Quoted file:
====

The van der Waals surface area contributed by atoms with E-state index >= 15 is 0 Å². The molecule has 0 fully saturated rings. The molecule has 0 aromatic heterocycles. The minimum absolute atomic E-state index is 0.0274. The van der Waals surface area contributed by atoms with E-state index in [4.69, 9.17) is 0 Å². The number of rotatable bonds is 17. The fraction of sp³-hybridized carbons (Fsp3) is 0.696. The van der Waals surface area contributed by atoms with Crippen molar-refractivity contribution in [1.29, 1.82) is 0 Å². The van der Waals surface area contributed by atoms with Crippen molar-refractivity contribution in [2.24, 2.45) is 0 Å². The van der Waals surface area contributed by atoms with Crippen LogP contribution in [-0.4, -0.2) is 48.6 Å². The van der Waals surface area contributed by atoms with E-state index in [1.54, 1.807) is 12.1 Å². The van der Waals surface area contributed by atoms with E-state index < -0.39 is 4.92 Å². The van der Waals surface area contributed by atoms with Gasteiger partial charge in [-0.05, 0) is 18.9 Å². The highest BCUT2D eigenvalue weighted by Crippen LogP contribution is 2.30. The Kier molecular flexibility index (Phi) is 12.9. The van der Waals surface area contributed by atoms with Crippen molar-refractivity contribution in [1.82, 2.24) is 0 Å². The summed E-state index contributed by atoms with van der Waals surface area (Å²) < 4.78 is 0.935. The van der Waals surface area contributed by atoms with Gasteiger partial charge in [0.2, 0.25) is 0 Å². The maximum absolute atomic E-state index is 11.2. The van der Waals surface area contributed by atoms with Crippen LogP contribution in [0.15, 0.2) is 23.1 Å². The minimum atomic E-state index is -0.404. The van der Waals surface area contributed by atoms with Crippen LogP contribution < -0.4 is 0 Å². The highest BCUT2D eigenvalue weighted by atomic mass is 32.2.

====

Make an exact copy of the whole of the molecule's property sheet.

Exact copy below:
The van der Waals surface area contributed by atoms with E-state index >= 15 is 0 Å². The molecule has 0 fully saturated rings. The molecule has 0 aromatic heterocycles. The minimum absolute atomic E-state index is 0.0274. The van der Waals surface area contributed by atoms with E-state index in [4.69, 9.17) is 0 Å². The number of rotatable bonds is 17. The fraction of sp³-hybridized carbons (Fsp3) is 0.696. The van der Waals surface area contributed by atoms with Crippen molar-refractivity contribution in [1.29, 1.82) is 0 Å². The van der Waals surface area contributed by atoms with Crippen molar-refractivity contribution in [2.24, 2.45) is 0 Å². The van der Waals surface area contributed by atoms with Crippen LogP contribution in [-0.4, -0.2) is 48.6 Å². The van der Waals surface area contributed by atoms with E-state index in [1.54, 1.807) is 12.1 Å². The van der Waals surface area contributed by atoms with E-state index < -0.39 is 4.92 Å². The van der Waals surface area contributed by atoms with Gasteiger partial charge in [-0.05, 0) is 18.9 Å². The highest BCUT2D eigenvalue weighted by Crippen LogP contribution is 2.30. The Kier molecular flexibility index (Phi) is 12.9. The van der Waals surface area contributed by atoms with Crippen molar-refractivity contribution in [1.82, 2.24) is 0 Å². The summed E-state index contributed by atoms with van der Waals surface area (Å²) < 4.78 is 0.935. The van der Waals surface area contributed by atoms with Gasteiger partial charge in [0.2, 0.25) is 0 Å². The maximum absolute atomic E-state index is 11.2. The van der Waals surface area contributed by atoms with Crippen LogP contribution in [0.15, 0.2) is 23.1 Å². The minimum atomic E-state index is -0.404. The van der Waals surface area contributed by atoms with Crippen LogP contribution < -0.4 is 0 Å². The highest BCUT2D eigenvalue weighted by atomic mass is 32.2.